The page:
Saturday 13 May 2017

No longer a Gose virgin

Until the other day I’d never tried a Gose, but now, having enjoyed a glass, I must say I rather like it and would certainly give the beer another go. With its unusual inclusion of coriander and salt in the grist, I found the beer surprisingly  refreshing and definitely much more palatable and agreeable than a German Weisse Bier.

For the initiated, Gose is a top-fermented beer that originated in the town of Goslar, in Lower Saxony, Germany, from where its name is also derived. It is brewed with a grist malted wheat constitutes at least 50% of the grain. Gose was first brewed in the early 16th century.

Due to various trading links, the beer was slowly introduced to other parts of Germany, and it became particularly popular in the city of Leipzig; so much so that local breweries copied the style. By the end of the 1800s, it was considered to be local to Leipzig and there were numerous Gosenschänken (Gose taverns) in the city.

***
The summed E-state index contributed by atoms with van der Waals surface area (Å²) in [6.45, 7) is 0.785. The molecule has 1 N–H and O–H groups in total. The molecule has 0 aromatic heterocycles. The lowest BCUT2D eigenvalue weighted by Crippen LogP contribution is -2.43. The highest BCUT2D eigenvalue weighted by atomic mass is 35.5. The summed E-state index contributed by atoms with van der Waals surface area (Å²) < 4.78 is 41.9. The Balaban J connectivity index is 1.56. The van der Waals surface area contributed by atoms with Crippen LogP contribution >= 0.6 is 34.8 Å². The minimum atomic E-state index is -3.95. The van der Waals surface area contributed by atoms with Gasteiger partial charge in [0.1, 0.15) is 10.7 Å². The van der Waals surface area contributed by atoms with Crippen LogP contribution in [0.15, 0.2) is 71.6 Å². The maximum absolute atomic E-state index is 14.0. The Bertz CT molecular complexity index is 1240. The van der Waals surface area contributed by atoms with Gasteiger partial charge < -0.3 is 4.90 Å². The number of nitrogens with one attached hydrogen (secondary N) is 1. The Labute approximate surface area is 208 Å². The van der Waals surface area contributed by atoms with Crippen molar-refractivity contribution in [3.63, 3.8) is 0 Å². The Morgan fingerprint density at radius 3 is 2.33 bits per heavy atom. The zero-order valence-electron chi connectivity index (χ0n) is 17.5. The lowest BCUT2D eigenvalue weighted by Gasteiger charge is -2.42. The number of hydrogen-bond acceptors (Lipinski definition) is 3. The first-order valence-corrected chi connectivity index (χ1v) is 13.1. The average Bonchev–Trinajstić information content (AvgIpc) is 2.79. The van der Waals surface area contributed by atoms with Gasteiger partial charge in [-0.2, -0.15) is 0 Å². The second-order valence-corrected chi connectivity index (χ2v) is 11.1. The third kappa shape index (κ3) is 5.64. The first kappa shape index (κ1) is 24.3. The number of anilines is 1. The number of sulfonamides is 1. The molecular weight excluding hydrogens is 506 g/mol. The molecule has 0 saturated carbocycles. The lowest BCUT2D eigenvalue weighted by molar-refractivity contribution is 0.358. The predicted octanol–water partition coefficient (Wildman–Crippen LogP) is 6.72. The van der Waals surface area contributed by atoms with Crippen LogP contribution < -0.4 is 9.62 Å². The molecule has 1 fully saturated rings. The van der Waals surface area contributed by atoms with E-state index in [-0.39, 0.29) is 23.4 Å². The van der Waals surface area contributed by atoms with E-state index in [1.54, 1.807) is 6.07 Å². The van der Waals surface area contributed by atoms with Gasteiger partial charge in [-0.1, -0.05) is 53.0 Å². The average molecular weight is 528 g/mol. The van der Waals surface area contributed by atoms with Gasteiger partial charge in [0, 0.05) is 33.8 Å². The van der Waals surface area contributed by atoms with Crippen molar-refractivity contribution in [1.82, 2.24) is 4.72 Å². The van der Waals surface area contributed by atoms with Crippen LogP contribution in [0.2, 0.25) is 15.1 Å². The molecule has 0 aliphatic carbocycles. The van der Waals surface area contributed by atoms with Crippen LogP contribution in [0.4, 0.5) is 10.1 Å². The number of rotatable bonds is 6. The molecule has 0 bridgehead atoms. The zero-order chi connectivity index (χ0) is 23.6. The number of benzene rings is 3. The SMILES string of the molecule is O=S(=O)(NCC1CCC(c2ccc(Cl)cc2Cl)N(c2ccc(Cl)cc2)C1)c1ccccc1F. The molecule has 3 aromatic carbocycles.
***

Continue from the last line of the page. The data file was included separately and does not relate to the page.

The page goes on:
Gose belongs to the same family of sour wheat beers which were once brewed across Northern Germany and the Low Countries. Other beers of this family are Belgian Witbier, Berliner Weisse, Broyhan, and Polish Grodziskie

Dominant flavours in Gose include a lemon sourness, a herbal characteristic, and a strong saltiness (the result of either local water sources or added salt). Gose beers typically do not have a prominent hop bitterness, or aroma, and typically have a moderate alcohol content of 4.0 to 5.0% ABV.

My example was purchased through Beers of Europe, and was labelled  Original Leipziger Gose. It is a naturally conditioned beer, but because my bottle had been standing for so long in an upright position in the fridge, it poured virtually clear, with just a slight haze. When I looked, there was quite a crust of yeast remaining in the bottom of the bottle.